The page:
Much of Iraqi Oil Remains "Off-Line"

An oil refinery in Basra, Iraq. Oleg Nikishin / Getty

Why Iraq is Still Oil Poor
By Mark Kukis / August 15, 2008

BASRA — Roughly once a week a flotilla of half a dozen or so tankers heaves into the steamy southern Iraqi port of Khur al-Zubar, and the normally sleepy docks jump to life. Teams of workers scramble over ships arriving mainly from Dubai, Bahrain and other points around the Persian Gulf to connect hoses for the flow of diesel, kerosene and gasoline. Old-fashioned gas station tickers beside the ships clatter as thousands of liquid tons begin moving.

All that would seem business as usual at a harbor for a major oil producer, except that much of what’s flowing through Khur al-Zubar is coming into Iraq rather than heading out. These days, the facility, originally built more than 30 years ago for exporting oil, takes in roughly 66,460 metric tons of fuel a month, only slightly less than the amount of oil the area pumps for sale on the world market. (Iraq, as a whole, imports roughly a fifth of its oil.) “It’s a problem,” says port manager Hussein Hamid al-Maliki, who’s working on building another jetty to up the inflow still further. “Iraq bringing benzene and gasoline from outside? It’s a joke.”

Few are laughing. Frustration over the sluggish pace of Iraq’s oil production is rising in the country and abroad as global prices soar. (At the same time, current oil revenues account for 90% of the government’s substantial budget surplus of roughly $50 billion, unspent because of inefficient infrastructure and bureaucracy.) Much of Iraq starves for electricity and fuel as vast amounts of oil and gas sit untapped in the ground. Iraq’s oil industry needs a virtual overhaul to reach a level of production that could erase chronic fuel shortages in the country and rake in windfall profits to be had on the world market. The Iraqi government and more than two dozen oil companies are in the midst of drafting plans to begin the work. But the chances of success anytime soon are far from certain. Political pitfalls in Baghdad and ground realities in areas where resources rest could undo the long awaited bonanza before it begins.

In April, Iraq’s Ministry of Oil drew up an elite roster of companies ranging from Malaysia’s Petronas to Russia’s Gazprom. The list of 35 corporations, including six American giants, reads like a who’s who of global oil players, all of whom are invited to bid on eight major oil and gas projects Iraq wants to launch next year. The goal is to get Iraq, currently producing about 2 million barrels a day, pumping up to 3 million by the end of 2009. The eight oil projects on offer to outside companies chiefly involve refurbishing and developing various oil and gas fields in southern Iraq. American and Iraqi officials say the projects can go forward without passage of a long-delayed national oil law, as long as each contract individually is approved by the Iraqi government and endorsed by the parliament.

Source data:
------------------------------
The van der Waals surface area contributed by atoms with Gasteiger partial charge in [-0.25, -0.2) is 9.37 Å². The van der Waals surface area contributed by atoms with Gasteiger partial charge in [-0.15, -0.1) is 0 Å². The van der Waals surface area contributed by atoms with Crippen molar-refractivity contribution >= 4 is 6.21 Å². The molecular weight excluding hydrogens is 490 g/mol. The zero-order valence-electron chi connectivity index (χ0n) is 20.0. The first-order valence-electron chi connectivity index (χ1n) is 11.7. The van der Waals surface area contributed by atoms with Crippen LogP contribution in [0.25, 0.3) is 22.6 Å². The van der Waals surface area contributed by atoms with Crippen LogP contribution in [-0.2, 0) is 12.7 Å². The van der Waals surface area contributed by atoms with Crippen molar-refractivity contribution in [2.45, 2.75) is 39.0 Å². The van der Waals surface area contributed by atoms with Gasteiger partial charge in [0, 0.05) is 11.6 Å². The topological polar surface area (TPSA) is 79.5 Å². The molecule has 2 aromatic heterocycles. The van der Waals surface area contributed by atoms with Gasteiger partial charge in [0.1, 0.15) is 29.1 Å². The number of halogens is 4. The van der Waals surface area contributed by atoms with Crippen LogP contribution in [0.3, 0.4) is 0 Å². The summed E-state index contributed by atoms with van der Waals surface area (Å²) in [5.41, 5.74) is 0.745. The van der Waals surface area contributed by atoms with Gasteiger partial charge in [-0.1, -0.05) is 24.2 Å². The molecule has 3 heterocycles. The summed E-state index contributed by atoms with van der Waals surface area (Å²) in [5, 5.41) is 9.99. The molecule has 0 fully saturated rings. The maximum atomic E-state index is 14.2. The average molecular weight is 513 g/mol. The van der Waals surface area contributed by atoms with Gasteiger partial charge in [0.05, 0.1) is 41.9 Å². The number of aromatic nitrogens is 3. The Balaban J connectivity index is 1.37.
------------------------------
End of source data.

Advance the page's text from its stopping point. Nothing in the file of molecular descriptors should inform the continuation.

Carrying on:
In the largely autonomous Kurdish territories of northern Iraq, the regional government is already moving ahead with oil deals of its own that the central government in Baghdad considers illegal. For the most part only small wildcatter firms have bypassed Baghdad for such deals, since their future legality remains uncertain in the absence of a national oil law. Most big players at present appear to be eyeing potential ventures in Iraq’s vast oil territory around Basra instead. Years of neglect have left many oil fields there looking like junkyards. Rusting vehicles, heaps of trash and pools of spilled oil litter a hazy expanse dotted with plumes of flames from gas flares. “We need equipment, we need instruments, we need a lot of technical help,” says Jabbar al-Ueaibi, the head of South Oil Company, an arm of Iraq’s Ministry of Oil.

Al-Ueaibi says South Oil Company is in the process of rehabilitating about 200 wells that could increase production by about a quarter million barrels a day by the end of the year. Perhaps as much as 2.5 million barrels a day could be flowing from Iraq within a year if South Oil Company can get some further outside help from companies in the coming months before any major deals are signed. Production levels beyond that, al-Ueaibi says, will depend on how much outside help Iraq can get.

But any oil company looking to get involved in Iraq faces some major disincentives. Without an oil law, which appears unlikely any time soon because of political bickering, companies wanting to start work in Iraq must essentially lobby both the Iraqi parliament and the government, which rarely find consensus. Two of the biggest projects, gas fields in the provinces of Anbar and Diyala, sit in territory plagued by violence and tribal politics. And none of the ventures are likely to allow companies to have a stake in any newly discovered oil reserves, the real moneymaking prize. “These deals themselves are not likely to be hugely lucrative,” says Charles Ries, the American embassy’s economic coordinator in Iraq.

That leaves much of the oil in the world’s third-largest reserves effectively off line for the time being and hopes for a sharp drop in prices at the pump in Iraq, the United States and around the world still distant. “This is a hope,” says al-Ueaibi of Iraq’s potential rise in oil production. “Let’s say hopeful wishing.”

Source / Time

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